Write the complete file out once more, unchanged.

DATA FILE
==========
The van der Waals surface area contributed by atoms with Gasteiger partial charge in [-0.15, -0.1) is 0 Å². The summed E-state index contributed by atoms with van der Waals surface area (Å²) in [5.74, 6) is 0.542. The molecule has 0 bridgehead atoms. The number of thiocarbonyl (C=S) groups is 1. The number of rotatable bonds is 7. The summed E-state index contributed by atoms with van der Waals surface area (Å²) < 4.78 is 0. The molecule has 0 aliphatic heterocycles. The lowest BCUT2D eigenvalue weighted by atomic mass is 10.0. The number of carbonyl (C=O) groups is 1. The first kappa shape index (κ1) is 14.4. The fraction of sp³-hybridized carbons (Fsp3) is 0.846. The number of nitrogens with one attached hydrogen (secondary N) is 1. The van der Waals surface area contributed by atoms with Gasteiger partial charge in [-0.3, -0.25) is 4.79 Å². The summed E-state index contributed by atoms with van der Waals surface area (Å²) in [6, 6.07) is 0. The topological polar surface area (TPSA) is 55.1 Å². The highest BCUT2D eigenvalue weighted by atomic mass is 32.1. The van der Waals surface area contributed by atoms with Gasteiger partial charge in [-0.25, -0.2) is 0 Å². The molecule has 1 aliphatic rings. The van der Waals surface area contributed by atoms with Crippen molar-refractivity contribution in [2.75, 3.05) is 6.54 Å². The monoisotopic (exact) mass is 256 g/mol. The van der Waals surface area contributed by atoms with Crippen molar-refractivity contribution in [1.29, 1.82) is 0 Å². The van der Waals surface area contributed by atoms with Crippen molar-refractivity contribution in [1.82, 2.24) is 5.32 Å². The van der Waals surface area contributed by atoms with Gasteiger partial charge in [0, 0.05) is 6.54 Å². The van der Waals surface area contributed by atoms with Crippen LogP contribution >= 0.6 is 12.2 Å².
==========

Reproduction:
The van der Waals surface area contributed by atoms with Gasteiger partial charge in [-0.15, -0.1) is 0 Å². The summed E-state index contributed by atoms with van der Waals surface area (Å²) in [5.74, 6) is 0.542. The molecule has 0 bridgehead atoms. The number of thiocarbonyl (C=S) groups is 1. The number of rotatable bonds is 7. The summed E-state index contributed by atoms with van der Waals surface area (Å²) < 4.78 is 0. The molecule has 0 aliphatic heterocycles. The lowest BCUT2D eigenvalue weighted by atomic mass is 10.0. The number of carbonyl (C=O) groups is 1. The first kappa shape index (κ1) is 14.4. The fraction of sp³-hybridized carbons (Fsp3) is 0.846. The number of nitrogens with one attached hydrogen (secondary N) is 1. The van der Waals surface area contributed by atoms with Gasteiger partial charge in [-0.3, -0.25) is 4.79 Å². The summed E-state index contributed by atoms with van der Waals surface area (Å²) in [6, 6.07) is 0. The topological polar surface area (TPSA) is 55.1 Å². The highest BCUT2D eigenvalue weighted by atomic mass is 32.1. The van der Waals surface area contributed by atoms with Gasteiger partial charge in [-0.25, -0.2) is 0 Å². The molecule has 1 aliphatic rings. The van der Waals surface area contributed by atoms with Crippen molar-refractivity contribution in [2.75, 3.05) is 6.54 Å². The monoisotopic (exact) mass is 256 g/mol. The van der Waals surface area contributed by atoms with Crippen molar-refractivity contribution in [1.29, 1.82) is 0 Å². The van der Waals surface area contributed by atoms with Crippen molar-refractivity contribution in [1.82, 2.24) is 5.32 Å². The van der Waals surface area contributed by atoms with Gasteiger partial charge in [0, 0.05) is 6.54 Å². The van der Waals surface area contributed by atoms with Crippen LogP contribution >= 0.6 is 12.2 Å².